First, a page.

The two institutions (Indian and its foreign collaborator) will have to enter into an agreement which will have to be approved by the UGC before it is
implemented. The approval will be valid for 5 years and the Commission may review the progress made and periodically inform the agencies concerned about the results of such a review. After the expiry of this period, the UGC may extend or withdraw the approval or impose such other conditions for extension, as may deem fit. The regulations make clear that no franchise arrangement will be allowed.

Existing tie-ups through the Indian institutions will have six months to meet the new eligibility criteria. In case they fail to do so, they will have to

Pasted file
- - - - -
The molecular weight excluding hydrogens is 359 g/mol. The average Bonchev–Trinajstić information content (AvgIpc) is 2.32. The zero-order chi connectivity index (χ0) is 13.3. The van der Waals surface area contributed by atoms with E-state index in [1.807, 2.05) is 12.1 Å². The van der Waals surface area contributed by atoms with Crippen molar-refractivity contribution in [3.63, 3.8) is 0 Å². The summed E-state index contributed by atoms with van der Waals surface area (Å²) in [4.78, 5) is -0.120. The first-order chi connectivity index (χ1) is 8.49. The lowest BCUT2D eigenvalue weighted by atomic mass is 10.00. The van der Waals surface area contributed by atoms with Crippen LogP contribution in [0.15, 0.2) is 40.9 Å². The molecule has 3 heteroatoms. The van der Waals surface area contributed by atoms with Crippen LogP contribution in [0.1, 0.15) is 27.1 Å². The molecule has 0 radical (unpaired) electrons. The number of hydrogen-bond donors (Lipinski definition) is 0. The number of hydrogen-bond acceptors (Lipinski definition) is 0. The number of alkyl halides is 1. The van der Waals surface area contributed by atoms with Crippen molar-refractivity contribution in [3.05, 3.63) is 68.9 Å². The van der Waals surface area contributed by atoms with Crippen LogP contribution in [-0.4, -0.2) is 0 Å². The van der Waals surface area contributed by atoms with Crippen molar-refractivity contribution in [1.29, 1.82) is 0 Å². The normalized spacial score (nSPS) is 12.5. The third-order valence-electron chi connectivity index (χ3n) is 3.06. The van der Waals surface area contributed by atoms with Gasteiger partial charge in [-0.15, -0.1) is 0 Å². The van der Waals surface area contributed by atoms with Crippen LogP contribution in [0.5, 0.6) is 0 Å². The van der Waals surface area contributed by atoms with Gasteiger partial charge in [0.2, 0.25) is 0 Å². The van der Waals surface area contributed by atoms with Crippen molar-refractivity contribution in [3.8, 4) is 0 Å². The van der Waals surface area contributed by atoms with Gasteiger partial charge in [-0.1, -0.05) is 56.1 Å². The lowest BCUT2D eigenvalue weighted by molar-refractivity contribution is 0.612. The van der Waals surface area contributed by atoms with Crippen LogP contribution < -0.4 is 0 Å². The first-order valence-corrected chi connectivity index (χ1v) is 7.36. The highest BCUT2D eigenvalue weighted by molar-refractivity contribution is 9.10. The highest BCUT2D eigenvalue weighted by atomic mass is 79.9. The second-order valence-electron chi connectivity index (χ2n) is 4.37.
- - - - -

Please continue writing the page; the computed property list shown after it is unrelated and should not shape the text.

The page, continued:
terminate the agreements. Institutions that refuse to comply with the new regulations can lose UGC funding, de-recognition in case of a deemed university, and public notices announcing the ineligibility of the institution to enter into collaborations with foreign partners.

Disputes arising in relation to collaboration will be settled as per Indian laws.

As per a 2006 study by the Association of Indian Universities, over 340 institutes were offering courses in collaboration with foreign institutes. The UGC regulations seek to bring some order in area to protect students by ensuring that only genuine academic collaborations are encouraged.